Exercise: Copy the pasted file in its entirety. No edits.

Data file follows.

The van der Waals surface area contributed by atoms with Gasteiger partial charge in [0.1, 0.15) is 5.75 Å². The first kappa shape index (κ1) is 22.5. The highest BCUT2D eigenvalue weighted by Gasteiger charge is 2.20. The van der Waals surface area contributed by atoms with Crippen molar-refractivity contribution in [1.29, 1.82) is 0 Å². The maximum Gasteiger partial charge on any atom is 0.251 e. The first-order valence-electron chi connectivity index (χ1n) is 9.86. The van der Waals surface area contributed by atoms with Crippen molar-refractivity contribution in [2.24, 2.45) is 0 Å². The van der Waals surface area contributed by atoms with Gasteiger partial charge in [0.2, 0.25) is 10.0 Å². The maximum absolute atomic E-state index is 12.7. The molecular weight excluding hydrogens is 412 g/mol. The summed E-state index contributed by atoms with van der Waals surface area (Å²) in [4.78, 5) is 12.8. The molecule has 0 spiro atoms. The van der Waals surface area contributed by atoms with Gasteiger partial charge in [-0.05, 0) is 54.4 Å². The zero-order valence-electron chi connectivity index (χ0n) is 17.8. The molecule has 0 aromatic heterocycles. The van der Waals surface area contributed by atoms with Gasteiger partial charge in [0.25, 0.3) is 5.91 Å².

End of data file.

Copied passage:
The van der Waals surface area contributed by atoms with Gasteiger partial charge in [0.1, 0.15) is 5.75 Å². The first kappa shape index (κ1) is 22.5. The highest BCUT2D eigenvalue weighted by Gasteiger charge is 2.20. The van der Waals surface area contributed by atoms with Crippen molar-refractivity contribution in [1.29, 1.82) is 0 Å². The maximum Gasteiger partial charge on any atom is 0.251 e. The first-order valence-electron chi connectivity index (χ1n) is 9.86. The van der Waals surface area contributed by atoms with Crippen molar-refractivity contribution in [2.24, 2.45) is 0 Å². The van der Waals surface area contributed by atoms with Gasteiger partial charge in [0.2, 0.25) is 10.0 Å². The maximum absolute atomic E-state index is 12.7. The molecular weight excluding hydrogens is 412 g/mol. The summed E-state index contributed by atoms with van der Waals surface area (Å²) in [4.78, 5) is 12.8. The molecule has 0 spiro atoms. The van der Waals surface area contributed by atoms with Gasteiger partial charge in [-0.05, 0) is 54.4 Å². The zero-order valence-electron chi connectivity index (χ0n) is 17.8. The molecule has 0 aromatic heterocycles. The van der Waals surface area contributed by atoms with Gasteiger partial charge in [0.25, 0.3) is 5.91 Å².